Required in addition to other resident licenses if fishing in stocked waters.
A Tidal Boat Sportfishing license is what you need if you own a boat. It will allow you to fish in the fresh and saltwater of Virginia from your boat, and it covers all passengers on board in saltwater and tidal waters (to river Fall Lines).
Information for Non-Residents
If you’re visiting Virginian waters and looking for the best way to spend your vacation, you have many options. However, you’ll need a non-resident license in order to fish here – unless you’re under the age of 16.
What’s different when you’re not a resident? Well, not that much. For example, if you’re planning on doing both hunting and fishing, you’ll need to buy these licenses separately, as the combination license is reserved only for residents.
Costs for Non-Residents
When it comes to non-resident licenses, it’s pretty much the same deal as for residents – prices differ depending on the length and type:
|Non-Resident License Type||Cost|
|Non-Resident 1-Day Freshwater Fishing||$8.00|
|Non-Resident 5-Day Freshwater Fishing||$21.00|
|Non-Resident 5-Day Fresh/Saltwater Fishing||$31.00|
|Non-Resident 10-Day Saltwater Fishing||$10.00|
|Non-Resident State Freshwater Fishing (1 year)||$47.00|
|Non-Resident Saltwater Fishing (1 year)||$25.00|
|Non-Resident State Fresh/Saltwater Fishing (1 year)||$71.00|
|Non-Resident Tidal Boat Sportfishing (1 year)||$201.00|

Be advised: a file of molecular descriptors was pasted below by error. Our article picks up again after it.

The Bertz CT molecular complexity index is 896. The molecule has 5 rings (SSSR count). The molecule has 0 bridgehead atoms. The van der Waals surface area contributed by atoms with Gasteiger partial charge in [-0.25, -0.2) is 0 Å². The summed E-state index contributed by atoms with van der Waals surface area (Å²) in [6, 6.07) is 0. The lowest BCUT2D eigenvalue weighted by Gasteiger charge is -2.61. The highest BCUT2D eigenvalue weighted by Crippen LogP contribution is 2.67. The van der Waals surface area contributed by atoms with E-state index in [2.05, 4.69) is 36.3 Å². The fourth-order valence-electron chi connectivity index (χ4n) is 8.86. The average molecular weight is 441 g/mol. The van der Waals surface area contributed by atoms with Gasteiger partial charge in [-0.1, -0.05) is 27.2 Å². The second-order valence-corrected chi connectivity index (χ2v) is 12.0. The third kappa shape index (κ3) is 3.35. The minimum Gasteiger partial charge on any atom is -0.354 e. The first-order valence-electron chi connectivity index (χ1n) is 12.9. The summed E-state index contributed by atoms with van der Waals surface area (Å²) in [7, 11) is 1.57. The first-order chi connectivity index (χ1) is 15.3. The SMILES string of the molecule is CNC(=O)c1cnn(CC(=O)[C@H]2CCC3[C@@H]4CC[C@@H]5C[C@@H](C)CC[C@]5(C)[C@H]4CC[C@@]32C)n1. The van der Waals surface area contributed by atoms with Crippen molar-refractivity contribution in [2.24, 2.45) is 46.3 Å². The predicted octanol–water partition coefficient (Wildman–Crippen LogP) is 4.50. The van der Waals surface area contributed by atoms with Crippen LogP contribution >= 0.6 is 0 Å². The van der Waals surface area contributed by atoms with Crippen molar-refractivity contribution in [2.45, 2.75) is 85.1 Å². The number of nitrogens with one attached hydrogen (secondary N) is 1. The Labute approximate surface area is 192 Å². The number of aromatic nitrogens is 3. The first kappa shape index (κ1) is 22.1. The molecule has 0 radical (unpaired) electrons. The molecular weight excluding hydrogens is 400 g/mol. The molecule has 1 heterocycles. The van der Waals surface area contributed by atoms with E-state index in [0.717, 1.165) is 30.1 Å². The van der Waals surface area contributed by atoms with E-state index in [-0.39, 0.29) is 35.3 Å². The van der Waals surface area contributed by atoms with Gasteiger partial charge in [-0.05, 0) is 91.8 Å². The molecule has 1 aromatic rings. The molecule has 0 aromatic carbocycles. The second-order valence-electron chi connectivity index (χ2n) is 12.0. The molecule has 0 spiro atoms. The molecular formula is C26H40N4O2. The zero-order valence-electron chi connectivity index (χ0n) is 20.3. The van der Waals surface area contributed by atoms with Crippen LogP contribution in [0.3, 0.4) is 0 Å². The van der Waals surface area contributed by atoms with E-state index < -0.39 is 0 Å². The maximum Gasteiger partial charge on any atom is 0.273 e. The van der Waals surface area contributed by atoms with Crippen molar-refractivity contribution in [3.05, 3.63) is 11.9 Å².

|Non-Resident Trout Fishing (October 1–June 15)
Required in addition to other non-resident licenses if fishing in stocked waters.
For those of you who plan on spending a long time fishing the waters of Virginia, a lifetime license might be a good choice. There are different lifetime licenses to choose from depending on whether you’re a resident or a non-resident.
You can apply for your own lifetime license by filling out the appropriate form on the DWR Virginia website.
If you have a special type of adventure in mind, check out if it involves any sort of additional fees. When fishing on National Forest lands, you’ll need to get a National Forest Permit ($4) in addition to your fishing license. If you plan on fishing in a state forest, you’ll need a State Forest Use Permit ($16).
Note that you’ll need a County Dip Net Permit ($4.50) in order to take shad, herring, and mullet. Fishing at Clinch Mountain, Crooked Creek, and Douthat State Park will require you to get a Daily Permit ($8) in addition to your license.
Where to Buy a Virginia Fishing License
There are different ways of getting a Virginia fishing license, whether you’re a resident or a non-resident. You can do it online, by phone, or in person. Just use one of the simple ways below and you’re all set:
- Online: You can get a Virginia fishing license online on the GoOutdoorsVirginia website. It’s a quick and easy process – just create your customer account and you’ll see all license types that fit your age and residency status.
- By Phone: You can get a license by calling (804) 367-1000 during regular business hours. However, you can also do it by using your GoOutdoorsVirginia mobile app.
- In-Person: If you prefer getting your license in person, you can get it from some clerks of the Circuit Court. Also, there are hundreds of license agents around the state.
What happens if I lose my license?
Not to worry! If you lose your license, you can easily replace it in a few steps. Just head over to the GoOutdoorsVirginia website, select “Manage Your Account” and reprint it. It’s that easy! Another way to do it is by visiting a retail license agent, and you can always call the Headquarters office at (804) 367-1000.
We’ve tried to cover all the information you’ll need. However, if you still have questions about getting your Virginia fishing license, get in touch with your local DNR office. Also, feel free to drop us a comment below. Otherwise, get your license, find a guide near you, and start your Virginia fishing adventure!